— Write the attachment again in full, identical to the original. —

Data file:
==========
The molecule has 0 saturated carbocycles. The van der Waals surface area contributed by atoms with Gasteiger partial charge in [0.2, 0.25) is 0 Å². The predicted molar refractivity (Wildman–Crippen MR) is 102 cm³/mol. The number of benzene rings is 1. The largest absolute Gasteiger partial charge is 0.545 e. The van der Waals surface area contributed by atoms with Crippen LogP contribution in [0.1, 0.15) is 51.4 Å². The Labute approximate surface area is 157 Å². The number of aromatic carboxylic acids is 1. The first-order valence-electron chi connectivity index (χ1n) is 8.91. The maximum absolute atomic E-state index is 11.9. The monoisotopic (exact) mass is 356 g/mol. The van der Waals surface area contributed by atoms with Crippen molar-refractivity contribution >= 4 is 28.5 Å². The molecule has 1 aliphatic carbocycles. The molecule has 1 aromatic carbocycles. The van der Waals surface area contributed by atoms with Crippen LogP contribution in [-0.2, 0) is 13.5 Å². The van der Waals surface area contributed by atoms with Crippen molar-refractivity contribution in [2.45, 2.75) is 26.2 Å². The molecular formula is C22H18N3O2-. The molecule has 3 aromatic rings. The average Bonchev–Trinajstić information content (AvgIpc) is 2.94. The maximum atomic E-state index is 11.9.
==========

The molecule has 0 saturated carbocycles. The van der Waals surface area contributed by atoms with Gasteiger partial charge in [0.2, 0.25) is 0 Å². The predicted molar refractivity (Wildman–Crippen MR) is 102 cm³/mol. The number of benzene rings is 1. The largest absolute Gasteiger partial charge is 0.545 e. The van der Waals surface area contributed by atoms with Crippen LogP contribution in [0.1, 0.15) is 51.4 Å². The Labute approximate surface area is 157 Å². The number of aromatic carboxylic acids is 1. The first-order valence-electron chi connectivity index (χ1n) is 8.91. The maximum absolute atomic E-state index is 11.9. The monoisotopic (exact) mass is 356 g/mol. The van der Waals surface area contributed by atoms with Crippen molar-refractivity contribution >= 4 is 28.5 Å². The molecule has 1 aliphatic carbocycles. The molecule has 1 aromatic carbocycles. The van der Waals surface area contributed by atoms with Crippen LogP contribution in [-0.2, 0) is 13.5 Å². The van der Waals surface area contributed by atoms with Crippen molar-refractivity contribution in [2.45, 2.75) is 26.2 Å². The molecular formula is C22H18N3O2-. The molecule has 3 aromatic rings. The average Bonchev–Trinajstić information content (AvgIpc) is 2.94. The maximum atomic E-state index is 11.9.